London Fashion Week February 2019 is now well underway, with Burberry presenting their vibrant Autumn/Winter 2019 collection on Sunday evening. The collection is an ode to youth, that still maintains the signature tones of a fashion house with a history of 163 years.
At 5 pm on Sunday 17th February, models wearing the clothing of Riccardo Tisci’s second collection at the helm of British fashion house Burberry began to stream down the catwalk at London’s most famous modern art gallery, Tate Modern.
It was March 2018 when Tisci was announced as the successor of long-term Burberry leader, Christopher Bailey. The appointment was met with much questioning and contention, which was only heightened by a change of branding and a quasi-boring new logo. However, after the release of his first collection in September, the fashion world seemed to restore their faith in the leader of Britain’s flagship fashion brand, and the lead-up to the February show was met with excitement and hype.
The show was named “Tempest” in a rather Shakespearean fashion and draws on memories from Tisci’s youthhood in London where he was a student. In an Instagram post on Sunday (which has since been deleted), the designer wrote, “I dedicate this show to the youth of today, to them having the courage to scream for what they believe in, for them to find the beauty in expressing their voice. I will be forever grateful to London for being the city that opened my eyes and mind and gave me the freedom when I was young to discover who I truly am.”
Clearly, the city to which Burberry belongs holds a dear place in the heart of the head designer, but the title of the show — “Tempest” — remains questionable. A tempest of what? In the words of the brand, the collection is “inspired by the contrasts in British culture and weather, from the structured to the rebellious,” but perhaps there’s something greater behind this word that we’re yet to discover.
Is this a direct reference to the upheaval and change that Tisci has initiated within the ancient British establishment that is Burberry? In a year that also saw the appointment of Hedi Slimane at Celine, and a greater movement away from the traditional conventions of the industry, perhaps Riccardo Tisci’s title is a reference to the winds of change which are circulating within our beloved fashion world.
The show was very much split into two; in more than one way. Jess Cartner-Morley, for The Guardian, described the guests to be split into two different areas of the show space, depending on whether you held a gold or silver ticket. Whilst one space was plush and comfortable with ‘individual upholstered armchairs’, the other area was raw and harsh with ‘scaffolding and cube seating’. As the lights of the studio went down, the theme music for the BBC’s News at Ten programme resounded throughout both of the spaces, which followed with clips of early 1990s news reports regarding the rave scene and the clash between the establishment and youth culture, a direct nod to the experiences of Tisci during his youth in London.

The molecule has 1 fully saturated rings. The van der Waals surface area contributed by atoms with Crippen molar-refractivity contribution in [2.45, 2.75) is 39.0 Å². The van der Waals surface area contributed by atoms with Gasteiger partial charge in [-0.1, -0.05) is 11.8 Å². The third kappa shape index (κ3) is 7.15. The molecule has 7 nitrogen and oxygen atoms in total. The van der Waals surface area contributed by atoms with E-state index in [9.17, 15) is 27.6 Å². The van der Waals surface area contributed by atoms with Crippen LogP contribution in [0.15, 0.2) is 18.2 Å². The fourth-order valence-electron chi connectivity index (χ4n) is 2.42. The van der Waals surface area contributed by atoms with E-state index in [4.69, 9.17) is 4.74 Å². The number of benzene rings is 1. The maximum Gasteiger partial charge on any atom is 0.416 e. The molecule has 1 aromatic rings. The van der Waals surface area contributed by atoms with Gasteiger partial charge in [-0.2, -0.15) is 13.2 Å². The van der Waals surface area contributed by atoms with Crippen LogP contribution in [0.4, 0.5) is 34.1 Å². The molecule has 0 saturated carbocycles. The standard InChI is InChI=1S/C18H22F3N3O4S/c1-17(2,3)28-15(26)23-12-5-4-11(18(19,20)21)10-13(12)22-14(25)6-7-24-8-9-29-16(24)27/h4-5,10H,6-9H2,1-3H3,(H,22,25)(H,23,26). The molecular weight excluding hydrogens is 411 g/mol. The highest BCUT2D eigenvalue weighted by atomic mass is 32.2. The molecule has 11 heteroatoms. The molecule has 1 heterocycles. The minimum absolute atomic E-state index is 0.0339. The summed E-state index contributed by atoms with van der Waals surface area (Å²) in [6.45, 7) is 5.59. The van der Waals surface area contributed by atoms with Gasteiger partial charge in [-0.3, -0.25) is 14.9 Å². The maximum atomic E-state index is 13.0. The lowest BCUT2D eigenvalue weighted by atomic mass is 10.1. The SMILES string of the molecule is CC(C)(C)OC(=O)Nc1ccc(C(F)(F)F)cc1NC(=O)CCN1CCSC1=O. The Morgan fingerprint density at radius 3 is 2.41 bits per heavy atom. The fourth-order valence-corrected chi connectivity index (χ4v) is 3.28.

The bisection of the show prevailed, with the first half of the collection representing the more disobedient and outrageous. There was a heady mixture of faux-fur parkas, boiler suits, leather pants, wet-look puffer jackets and PVC trainers – a real flashback to the well-known rave looks of the 1990s. This part of the show suggested that the streetwear trend that was expected to be coming to an end this season, after almost a decade of exhaustive rue-worthy looks, may not be finished too soon.
The second half of the collection, which was a little softer on the eye and held a greater structure, played on the duality that Tisci had first represented in his inaugural SS19 presentation for the house. The gentle tailoring of the outfits in this second half played more on the idea of a return to the traditional tailoring of the high fashion industry, which was sparked by the release of a salmon-coloured suit jacket by New York-based hype-brand Supreme.
The FW19 Collection offered a lot to see, discuss, and buy, and reiterating the new Burberry that Tisci will be carrying forward into the future. The polished display of British culture from a house that has stood for over 150 years serves as a symbol of pride and unity in a Britain that is more shattered than ever before, particularly from a European designer who now calls Britain his home. This collection felt like a positive movement forward, not only for Burberry but also for the fashion industry in the UK.
You can view the whole collection at https://goo.gl/pY2LpM